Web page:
New project – Connected Health Store


Very excited to unveil today a new project I have been working on with the Shiny Media team – Connected Health Store.

Back in the day Shiny used to start a new blog every other week (sighs wistfully) but this is actually the first new website from Shiny in about four years – which only goes to underline what an important sector in the tech world we think it will become.

Anyhow the blurb about the website is here

The release is below

New website that focuses on health gadgets and apps, Connected Health Store, launches

Innovative collaboration between website network Shiny Media and product development agency CONNECTION7

The booming sector of health gadgets and apps gets its very own website today with the arrival of Connected Health Store.

A collaboration between website network Shiny Media and sales, marketing and product development company CONNECTION7 Connected Health Store will keep its US and UK readers up to date with the latest news from the medical and fitness gadgets world highlighting products that monitor a person’s bodily signs, enable them to track their wellness and a great deal more.

In a few months time Connected Health Store will also add a retail section enabling readers to view and buy a number of unique health-based products and apps.

‘For me the Connected Health space is one of the most vibrant and exciting areas of technology,’ explains Ashley Norris, a director of Shiny Media. ‘There is going to be an explosion of health gadgets and apps in 2012, starting at the CES exhibition in January, which will make a significant difference to the way that we monitor our health.’

‘At CHS we will also keep tabs on the growing wellness app market, which will begin to mature as phones and tablets get ever more sophisticated and intelligent.’

‘The real opportunity here is to cut through an increasing wealth of information and bring it altogether under one roof. News, product reviews, tips and advice with a store to follow, make the Connected Health Store a cracking destination for those interested in tech and health.’ Said, Andrew Durkin co-founder of CONNECTION7.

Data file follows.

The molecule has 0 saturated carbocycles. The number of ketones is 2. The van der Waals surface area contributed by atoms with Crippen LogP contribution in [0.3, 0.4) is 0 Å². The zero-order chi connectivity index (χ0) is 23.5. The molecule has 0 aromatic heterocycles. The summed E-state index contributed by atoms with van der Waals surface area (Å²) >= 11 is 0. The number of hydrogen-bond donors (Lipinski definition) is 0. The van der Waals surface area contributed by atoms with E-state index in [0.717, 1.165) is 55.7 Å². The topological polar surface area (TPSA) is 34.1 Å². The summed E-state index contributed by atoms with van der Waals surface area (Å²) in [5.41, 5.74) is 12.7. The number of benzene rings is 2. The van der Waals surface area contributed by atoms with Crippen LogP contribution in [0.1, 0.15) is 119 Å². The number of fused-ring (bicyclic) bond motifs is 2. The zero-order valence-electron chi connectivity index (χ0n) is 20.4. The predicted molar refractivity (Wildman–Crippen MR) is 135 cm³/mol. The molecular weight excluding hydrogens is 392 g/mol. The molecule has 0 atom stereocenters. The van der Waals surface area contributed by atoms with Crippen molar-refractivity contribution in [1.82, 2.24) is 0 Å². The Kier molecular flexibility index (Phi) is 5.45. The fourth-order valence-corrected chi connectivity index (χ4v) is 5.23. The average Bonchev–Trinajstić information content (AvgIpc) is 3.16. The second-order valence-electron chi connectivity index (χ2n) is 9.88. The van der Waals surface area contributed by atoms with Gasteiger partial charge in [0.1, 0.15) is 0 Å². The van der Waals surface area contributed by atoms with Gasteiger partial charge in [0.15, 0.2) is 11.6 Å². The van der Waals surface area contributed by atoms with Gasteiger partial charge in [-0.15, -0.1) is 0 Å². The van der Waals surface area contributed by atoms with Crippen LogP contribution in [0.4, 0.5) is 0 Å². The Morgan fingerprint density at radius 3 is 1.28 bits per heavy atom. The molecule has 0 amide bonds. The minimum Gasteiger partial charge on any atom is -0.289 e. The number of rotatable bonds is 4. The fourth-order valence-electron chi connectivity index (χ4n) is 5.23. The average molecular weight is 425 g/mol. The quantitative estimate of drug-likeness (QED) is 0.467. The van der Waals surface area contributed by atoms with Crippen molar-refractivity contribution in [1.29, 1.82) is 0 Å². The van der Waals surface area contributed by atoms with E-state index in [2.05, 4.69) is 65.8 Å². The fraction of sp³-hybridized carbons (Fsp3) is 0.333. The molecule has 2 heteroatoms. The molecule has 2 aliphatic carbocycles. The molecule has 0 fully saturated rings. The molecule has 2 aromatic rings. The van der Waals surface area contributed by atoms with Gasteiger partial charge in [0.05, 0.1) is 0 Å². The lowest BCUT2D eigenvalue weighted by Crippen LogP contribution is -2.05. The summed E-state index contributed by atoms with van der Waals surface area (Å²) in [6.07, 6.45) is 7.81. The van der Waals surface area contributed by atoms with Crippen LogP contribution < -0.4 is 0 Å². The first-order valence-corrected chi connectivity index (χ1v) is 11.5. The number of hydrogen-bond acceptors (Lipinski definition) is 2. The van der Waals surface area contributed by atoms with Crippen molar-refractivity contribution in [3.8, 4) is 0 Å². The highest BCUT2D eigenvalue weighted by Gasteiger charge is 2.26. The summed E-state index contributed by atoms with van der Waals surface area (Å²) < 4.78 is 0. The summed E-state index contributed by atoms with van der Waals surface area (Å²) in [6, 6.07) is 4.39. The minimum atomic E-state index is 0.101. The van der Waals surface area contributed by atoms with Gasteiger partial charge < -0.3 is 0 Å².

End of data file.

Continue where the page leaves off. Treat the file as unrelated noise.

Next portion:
The editorial for Connected Health Store is written by the team that produces Shiny’s two high profile consumer electronics websites Tech Digest and Shiny Shiny. Shiny’s MD Chris Price says ‘It has been quite a while since we launched a new website which just goes to underline how exciting and how much potential we think there is in Connected Health.’


Has Gawker signalled the death knell for blogging?


There’s a bit of a media kerfuffle this morning about whether Gawker Media has killed blogging. The story, which you can read here, focuses on the way that the network’s new designs for their websites look much more like old school destination sites than they do traditional blogs.

It kind of begs the question what actually is a blog anyway? Much of blogging’s distinctive design features went a long time ago when classy WordPress themes like Revolution Theme became popular.

Personally I think the distinction between blog and website is not around design. Rather it is around money. Media companies, both new-ish ones like Gawker and old-ish ones like AOL are producing websites that have a heritage that stems from the great blog explosion of 2003/4, but have long since left notions of traditional blogging behind. By that I mean they are written by multiple users, are commercially driven and increasingly focus on producing long tail content.

At Shiny we stopped using the words blog to describe what the websites we are producing over a year ago. Our current designs still have a blog like element, but they too have many features that are culled from more established websites.

So what has prompted the Gawker (and indeed Shiny) move?

1 More page impressions (and therefore more ad money) – traditional blogs gave too much content away and had a low yield of page impressions per user. Interestingly Nick Denton says its metric for success is about users rather than page views, but with a wobbly economy publishers are still very much focussed on page views for now.

2 Changing ideas about design – Websites are increasingly using big, powerful images on their sites, the old blog format didn’t cater for these very well.